- Those who want to work on the mainland will go, but the government should not expect a one-off policy to resolve anti-mainland sentiment among Hong Kong youths
- Young people need to know the benefits and risks of working on the mainland, as well as the practical, psychological and emotional issues they might face
In her recent policy address, Chief Executive Carrie Lam Cheng Yuet-ngor proposed a programme to help young Hongkongers find jobs on the mainland. She asserted that her plan to spend HK$430 million (US$55.5 million) on the Greater Bay Area Youth Employment Scheme targets jobless youth – unemployment among 20-24 year-olds hit 19.7 per cent this year while the overall rate was 6.4 per cent.
However, there’s an underlying purpose: by increasing their awareness of conditions on the mainland, Hong Kong’s young people will become more Chinese, shed their Hong Kong identity and accept the legitimacy of the Hong Kong and Beijing governments.
When I heard Lam’s plan, I recalled a meeting in autumn 2019 with five of my MA students, four from the mainland and one local. I asked about their post-graduation plans. One mainlander encouraged the Hong Kong student to consider moving north, where he might get a higher salary in Guangdong. His response: he would gladly earn 30 per cent less in return for continued access to Facebook.
Hong Kong youth have little Chinese identity. A survey in 2014 on the eve of Occupy Central found that, among those aged 18-29, only 5 per cent felt Chinese, 10 per cent felt they were Hong Kong Chinese, 30 per cent felt they were a Chinese Hongkonger and 55 per cent felt they were a Hong Kong person. A survey this June showed that 75 per cent identify as Hongkongers or Hongkongers in China, while only 12 per cent feel Chinese.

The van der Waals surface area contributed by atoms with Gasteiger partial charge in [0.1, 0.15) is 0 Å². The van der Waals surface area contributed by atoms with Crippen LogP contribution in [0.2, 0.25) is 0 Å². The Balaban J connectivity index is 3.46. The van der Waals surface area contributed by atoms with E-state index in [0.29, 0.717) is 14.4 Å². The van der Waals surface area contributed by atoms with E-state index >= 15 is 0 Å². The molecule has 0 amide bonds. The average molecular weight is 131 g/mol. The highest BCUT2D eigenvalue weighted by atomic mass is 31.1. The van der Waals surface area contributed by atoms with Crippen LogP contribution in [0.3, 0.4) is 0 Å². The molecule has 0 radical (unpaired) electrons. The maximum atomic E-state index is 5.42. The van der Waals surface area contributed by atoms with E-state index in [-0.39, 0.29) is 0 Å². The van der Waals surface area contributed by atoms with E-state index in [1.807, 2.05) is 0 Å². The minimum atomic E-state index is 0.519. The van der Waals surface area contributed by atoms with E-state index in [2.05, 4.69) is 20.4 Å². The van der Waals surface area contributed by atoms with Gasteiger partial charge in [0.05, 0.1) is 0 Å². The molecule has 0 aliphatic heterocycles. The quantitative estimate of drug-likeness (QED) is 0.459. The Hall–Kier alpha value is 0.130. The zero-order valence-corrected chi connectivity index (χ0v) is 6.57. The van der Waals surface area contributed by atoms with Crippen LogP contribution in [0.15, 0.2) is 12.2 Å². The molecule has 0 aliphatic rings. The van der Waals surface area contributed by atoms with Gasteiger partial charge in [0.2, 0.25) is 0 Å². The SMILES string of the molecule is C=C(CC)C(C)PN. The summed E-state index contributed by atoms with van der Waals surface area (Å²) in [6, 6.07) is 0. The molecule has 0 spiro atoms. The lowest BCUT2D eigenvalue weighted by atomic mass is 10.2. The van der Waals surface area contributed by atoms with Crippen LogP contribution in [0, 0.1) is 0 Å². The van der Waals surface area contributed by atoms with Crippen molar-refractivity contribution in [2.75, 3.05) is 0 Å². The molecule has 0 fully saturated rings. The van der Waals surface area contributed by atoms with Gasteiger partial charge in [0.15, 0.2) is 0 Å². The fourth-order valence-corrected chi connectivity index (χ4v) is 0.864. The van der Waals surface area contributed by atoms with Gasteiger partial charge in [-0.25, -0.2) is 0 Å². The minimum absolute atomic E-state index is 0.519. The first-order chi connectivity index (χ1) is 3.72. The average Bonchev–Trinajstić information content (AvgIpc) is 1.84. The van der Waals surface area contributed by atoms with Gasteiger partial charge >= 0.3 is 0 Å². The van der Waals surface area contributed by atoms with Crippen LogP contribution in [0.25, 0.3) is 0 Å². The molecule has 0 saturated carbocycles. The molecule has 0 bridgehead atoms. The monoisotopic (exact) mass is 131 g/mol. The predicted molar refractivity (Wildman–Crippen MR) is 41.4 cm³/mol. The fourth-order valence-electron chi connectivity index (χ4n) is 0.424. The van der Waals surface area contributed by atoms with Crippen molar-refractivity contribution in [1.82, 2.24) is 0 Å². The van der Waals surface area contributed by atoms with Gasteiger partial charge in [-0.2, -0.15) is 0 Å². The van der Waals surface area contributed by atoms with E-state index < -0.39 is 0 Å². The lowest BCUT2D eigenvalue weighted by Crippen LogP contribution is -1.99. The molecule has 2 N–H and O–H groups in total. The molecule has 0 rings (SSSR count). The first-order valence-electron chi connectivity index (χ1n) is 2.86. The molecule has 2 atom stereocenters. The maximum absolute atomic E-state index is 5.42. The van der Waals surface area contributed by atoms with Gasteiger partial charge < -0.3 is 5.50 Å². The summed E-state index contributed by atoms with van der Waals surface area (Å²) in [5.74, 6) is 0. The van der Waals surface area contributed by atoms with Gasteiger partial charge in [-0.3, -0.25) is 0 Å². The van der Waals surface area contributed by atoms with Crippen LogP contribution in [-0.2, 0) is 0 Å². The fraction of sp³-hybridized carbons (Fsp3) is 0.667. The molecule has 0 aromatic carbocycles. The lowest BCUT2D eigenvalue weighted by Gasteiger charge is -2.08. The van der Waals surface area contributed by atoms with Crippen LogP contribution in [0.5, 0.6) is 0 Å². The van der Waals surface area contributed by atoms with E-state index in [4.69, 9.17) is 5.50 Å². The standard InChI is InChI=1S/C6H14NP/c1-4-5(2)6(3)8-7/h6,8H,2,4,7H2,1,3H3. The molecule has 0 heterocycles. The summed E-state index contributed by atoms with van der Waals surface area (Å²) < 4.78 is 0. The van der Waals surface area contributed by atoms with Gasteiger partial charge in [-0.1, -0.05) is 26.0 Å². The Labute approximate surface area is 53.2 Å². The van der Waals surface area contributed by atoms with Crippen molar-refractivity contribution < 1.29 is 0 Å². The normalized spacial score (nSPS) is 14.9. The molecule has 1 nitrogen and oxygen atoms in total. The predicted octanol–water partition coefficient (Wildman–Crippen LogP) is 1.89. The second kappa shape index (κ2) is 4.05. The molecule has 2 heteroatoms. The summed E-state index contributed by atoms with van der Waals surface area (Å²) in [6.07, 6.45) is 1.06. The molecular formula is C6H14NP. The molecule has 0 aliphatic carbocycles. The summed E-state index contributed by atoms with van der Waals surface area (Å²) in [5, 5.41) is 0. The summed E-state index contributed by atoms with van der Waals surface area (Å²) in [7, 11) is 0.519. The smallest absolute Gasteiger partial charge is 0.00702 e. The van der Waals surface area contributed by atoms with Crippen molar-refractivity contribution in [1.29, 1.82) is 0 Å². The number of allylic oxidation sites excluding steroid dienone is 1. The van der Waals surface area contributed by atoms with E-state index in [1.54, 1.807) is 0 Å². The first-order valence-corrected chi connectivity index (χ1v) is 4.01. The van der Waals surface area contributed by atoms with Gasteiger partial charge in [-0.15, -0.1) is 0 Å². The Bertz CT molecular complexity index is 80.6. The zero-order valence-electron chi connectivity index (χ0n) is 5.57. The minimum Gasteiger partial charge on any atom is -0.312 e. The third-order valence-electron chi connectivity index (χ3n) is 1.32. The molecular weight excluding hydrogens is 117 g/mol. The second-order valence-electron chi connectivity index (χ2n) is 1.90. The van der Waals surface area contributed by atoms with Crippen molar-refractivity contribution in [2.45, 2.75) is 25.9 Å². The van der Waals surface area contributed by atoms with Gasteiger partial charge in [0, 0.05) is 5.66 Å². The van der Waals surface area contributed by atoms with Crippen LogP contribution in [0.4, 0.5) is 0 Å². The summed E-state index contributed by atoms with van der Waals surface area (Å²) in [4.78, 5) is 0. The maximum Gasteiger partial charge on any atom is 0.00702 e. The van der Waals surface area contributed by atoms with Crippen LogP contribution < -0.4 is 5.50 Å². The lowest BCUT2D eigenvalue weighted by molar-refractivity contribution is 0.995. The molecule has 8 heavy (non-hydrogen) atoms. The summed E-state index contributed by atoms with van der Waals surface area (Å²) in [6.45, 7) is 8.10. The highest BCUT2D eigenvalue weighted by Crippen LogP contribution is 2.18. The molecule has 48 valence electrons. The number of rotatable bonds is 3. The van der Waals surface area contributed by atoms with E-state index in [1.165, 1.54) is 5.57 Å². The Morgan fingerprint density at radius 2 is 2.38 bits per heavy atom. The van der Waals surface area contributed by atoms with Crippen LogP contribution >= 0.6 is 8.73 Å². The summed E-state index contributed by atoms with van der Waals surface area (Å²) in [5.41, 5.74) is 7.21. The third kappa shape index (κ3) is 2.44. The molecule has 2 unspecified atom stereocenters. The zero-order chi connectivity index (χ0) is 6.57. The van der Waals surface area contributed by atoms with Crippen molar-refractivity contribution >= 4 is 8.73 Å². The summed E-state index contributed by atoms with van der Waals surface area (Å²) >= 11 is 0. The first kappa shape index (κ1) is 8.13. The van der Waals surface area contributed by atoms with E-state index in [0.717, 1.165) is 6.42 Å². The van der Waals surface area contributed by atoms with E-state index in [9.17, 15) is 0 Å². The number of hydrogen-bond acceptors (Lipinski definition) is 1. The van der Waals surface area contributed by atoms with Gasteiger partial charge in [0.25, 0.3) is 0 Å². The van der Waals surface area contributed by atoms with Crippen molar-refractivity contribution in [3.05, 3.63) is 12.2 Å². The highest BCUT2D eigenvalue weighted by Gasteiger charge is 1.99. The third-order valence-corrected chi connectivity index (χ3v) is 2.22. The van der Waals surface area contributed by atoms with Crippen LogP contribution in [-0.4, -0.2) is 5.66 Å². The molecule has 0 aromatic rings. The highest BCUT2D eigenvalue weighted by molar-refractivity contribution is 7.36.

As the Hong Kong government rolls out the programme, who is likely to see it positively and head north? A 2009 study – which I directed – supported by the Central Policy Unit interviewed 235 Hongkongers living on the mainland, while a 2015 study looked at Hong Kong youth’s perceptions of the mainland.
In 2009, sojourners became more “Chinese” living on the mainland. While 14 per cent saw themselves as Hongkongers before moving, only 2 per cent felt that way after moving north. Those identifying as Hongkongers and Chinese before moving decreased from 23 per cent to 14 per cent, while those feeling “Chinese but also a Hongkonger” or just Chinese rose from 16 per cent to 28 per cent.
Second, most Hongkongers had a positive experience on the mainland as 6.1 per cent liked it very much and 74.9 per cent liked it. Meanwhile, 15.8 per cent disliked it and 3.2 per cent disliked it very much.
Those who adapted to mainland life included those who watched mainland media, socialised with mainlanders and volunteered to work for their company in the north, as compared to those forced by their companies to go north. College education also increased adaptability. Those most likely to succeed included those who felt that individual rights and freedoms on the mainland and Hong Kong were relatively similar. Having at least a “mixed” identity was also important.
Who adapted poorly? Those with few friends on the mainland, those dissatisfied with the quality of life in China and people possessed of a stronger Hong Kong identity.